I want you to meet my Father.
It is what the gospel is all about.


Dean Gotcher

While the gospel message truly is about the only begotten son of God, it is also as much about His Heavenly Father. After all it is the Heavenly Father who sent Him to 'redeem' us from judgment and 'reconciling' us to Himself instead. Though equal with God, Jesus humbled himself and took on the form of man to not only show us the Father-son relationship he has with His Heavenly Father but also make possible a Father-"sons of God" ("adopted" children of God) relationship we are to have with His Heavenly Father as well (to know Him as He knows Him).

God is righteous in and of Himself.  Being made of flesh (thus drawn by our nature to the world), we are not.  Therefore while Christ could claim equality with the Father (being born of the woman and the Holy Spirit), we can not (being born of man and woman, of the flesh only).  Therefore righteousness can only be imputed (ascribed, assigned) to us through faith in Him.  Unlike Christ, the only begotten son of God, we can not know the Father, other than as one who gives orders for us to obey and who chastens us when we disobey.  The importance of the words "one" and "only" in regards to God, is that God is complete in and of Himself, having no other as equal.  There is only one Father, one Son, and one Spirit, all holy, pure and righteous in and of themselves, making them one.   Thus His Word to us (revealed) must be preached and taught as given, untampered with "human wisdom,"* (needing no dialoging of men's opinions to a consensus, i.e. engendering a "feeling" of "oneness" based upon human "sense experience") to be understood (His Word, along with the Holy Spirit confirming Him and His Word, giving us direction for living our lives each and every day, according to His will).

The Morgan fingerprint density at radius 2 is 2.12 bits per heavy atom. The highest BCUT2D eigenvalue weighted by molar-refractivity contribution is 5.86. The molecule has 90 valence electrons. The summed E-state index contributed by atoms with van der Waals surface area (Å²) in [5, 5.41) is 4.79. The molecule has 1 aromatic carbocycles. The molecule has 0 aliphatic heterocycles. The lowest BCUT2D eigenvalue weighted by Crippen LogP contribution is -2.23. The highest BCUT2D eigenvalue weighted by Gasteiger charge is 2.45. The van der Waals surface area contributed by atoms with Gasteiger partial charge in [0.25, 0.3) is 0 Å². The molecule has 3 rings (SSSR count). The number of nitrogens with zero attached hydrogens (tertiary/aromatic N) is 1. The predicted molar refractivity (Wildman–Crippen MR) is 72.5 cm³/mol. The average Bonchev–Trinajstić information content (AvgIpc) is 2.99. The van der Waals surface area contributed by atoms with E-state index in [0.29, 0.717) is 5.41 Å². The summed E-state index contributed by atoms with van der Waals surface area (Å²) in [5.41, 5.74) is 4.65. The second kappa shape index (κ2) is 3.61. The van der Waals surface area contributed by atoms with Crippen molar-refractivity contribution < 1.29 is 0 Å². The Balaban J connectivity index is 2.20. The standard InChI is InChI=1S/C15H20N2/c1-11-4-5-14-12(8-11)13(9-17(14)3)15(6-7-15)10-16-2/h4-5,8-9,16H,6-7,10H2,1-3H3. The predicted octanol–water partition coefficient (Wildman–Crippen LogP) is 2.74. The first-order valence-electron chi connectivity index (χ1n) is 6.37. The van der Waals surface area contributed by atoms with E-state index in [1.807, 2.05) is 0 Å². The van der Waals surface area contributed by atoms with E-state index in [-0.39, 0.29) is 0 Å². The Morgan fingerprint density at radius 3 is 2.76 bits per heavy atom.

It is with this understanding that the statement (in a question form) by the twelve year old Jesus, "I must be about my Father's business." is so profound.  The "business" of Jesus is not about "growing churches" but rather about 'redeeming' man from eternal damnation (because of man's sins, i.e. his disobedience to His Father's will) and 'reconciling' him to His Heavenly Father.  This is the "business" of the redeemed, the reconciled, to do the same, in doing the Father's will, preaching and teaching the Word of God "as given" (that man will become convicted, come under contrition, humble himself, repent of his sins, be converted, and turn and follow after Jesus the Christ, the Lord) and living accordingly.  It is upon this "rock" that the church is built, that our Heavenly Father reveals His Word to us every day, His Word that "Jesus is the Christ, the Son of the living God."  While we can not comprehend the Father, as children can not comprehend their fathers, through Christ we come to know Him as He is, holy, pure, righteous.  A Father who loves those who are His, redeeming them from His judgment upon them for their love of the world, reconciling them to Him, and chastening them to produce "a peaceful fruit of righteousness" in their lives.  The gospel message is Jesus stating: "I want you to meet my Father." "I want you to know Him as I know Him."  "I want you to know His love for you."

* What happens with the introduction of "human wisdom," i.e. dialectic 'reasoning,' is that God's word becomes tampered with man's carnal desires.  His lack of knowledge on how to live life, as a child before his Father, his carnal desires become his only means to understanding, i.e. his mind darkened to, i.e. incapable of the Father's understanding, unable to understand his Father's love for him, he can only turn instead to those who he can understand, to those of common nature, in love with themselves and the pleasures of this world.  Eventually, with enough "help," i.e. finding identity in himself, identity with that which he has in common with the world, i.e. with society, i.e. through the dialoging of his opinions (there is no Father's authority in dialogue, only equality) with others of like "feelings" and "thoughts," i.e. through self-social 'justification,' with himself working together with others of like mind (desires) can he negate the Father's authority, the "establishment" from "society."

© Institution for Authority Research, Dean Gotcher 2012-2015